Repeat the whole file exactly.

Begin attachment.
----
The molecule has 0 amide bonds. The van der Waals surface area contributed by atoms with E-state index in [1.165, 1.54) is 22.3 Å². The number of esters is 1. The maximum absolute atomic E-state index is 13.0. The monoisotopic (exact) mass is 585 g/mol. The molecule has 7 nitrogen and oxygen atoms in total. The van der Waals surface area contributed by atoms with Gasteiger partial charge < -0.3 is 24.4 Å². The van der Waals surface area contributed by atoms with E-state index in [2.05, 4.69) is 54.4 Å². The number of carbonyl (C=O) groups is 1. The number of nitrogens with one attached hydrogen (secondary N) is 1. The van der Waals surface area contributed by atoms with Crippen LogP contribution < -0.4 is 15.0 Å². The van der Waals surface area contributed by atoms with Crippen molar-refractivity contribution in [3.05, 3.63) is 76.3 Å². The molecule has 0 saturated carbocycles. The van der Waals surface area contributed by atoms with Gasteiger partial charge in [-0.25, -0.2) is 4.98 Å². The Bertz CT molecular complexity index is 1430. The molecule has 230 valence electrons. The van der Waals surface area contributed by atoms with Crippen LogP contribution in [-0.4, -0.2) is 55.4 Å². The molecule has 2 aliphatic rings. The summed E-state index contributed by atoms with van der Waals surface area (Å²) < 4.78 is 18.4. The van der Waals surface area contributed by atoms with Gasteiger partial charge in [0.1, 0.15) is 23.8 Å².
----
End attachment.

The molecule has 0 amide bonds. The van der Waals surface area contributed by atoms with E-state index in [1.165, 1.54) is 22.3 Å². The number of esters is 1. The maximum absolute atomic E-state index is 13.0. The monoisotopic (exact) mass is 585 g/mol. The molecule has 7 nitrogen and oxygen atoms in total. The van der Waals surface area contributed by atoms with Gasteiger partial charge < -0.3 is 24.4 Å². The van der Waals surface area contributed by atoms with E-state index in [2.05, 4.69) is 54.4 Å². The number of carbonyl (C=O) groups is 1. The number of nitrogens with one attached hydrogen (secondary N) is 1. The van der Waals surface area contributed by atoms with Crippen LogP contribution < -0.4 is 15.0 Å². The van der Waals surface area contributed by atoms with Crippen molar-refractivity contribution in [3.05, 3.63) is 76.3 Å². The molecule has 0 saturated carbocycles. The van der Waals surface area contributed by atoms with Gasteiger partial charge in [-0.25, -0.2) is 4.98 Å². The Bertz CT molecular complexity index is 1430. The molecule has 230 valence electrons. The van der Waals surface area contributed by atoms with Crippen LogP contribution in [-0.4, -0.2) is 55.4 Å². The molecule has 2 aliphatic rings. The summed E-state index contributed by atoms with van der Waals surface area (Å²) < 4.78 is 18.4. The van der Waals surface area contributed by atoms with Gasteiger partial charge in [0.1, 0.15) is 23.8 Å².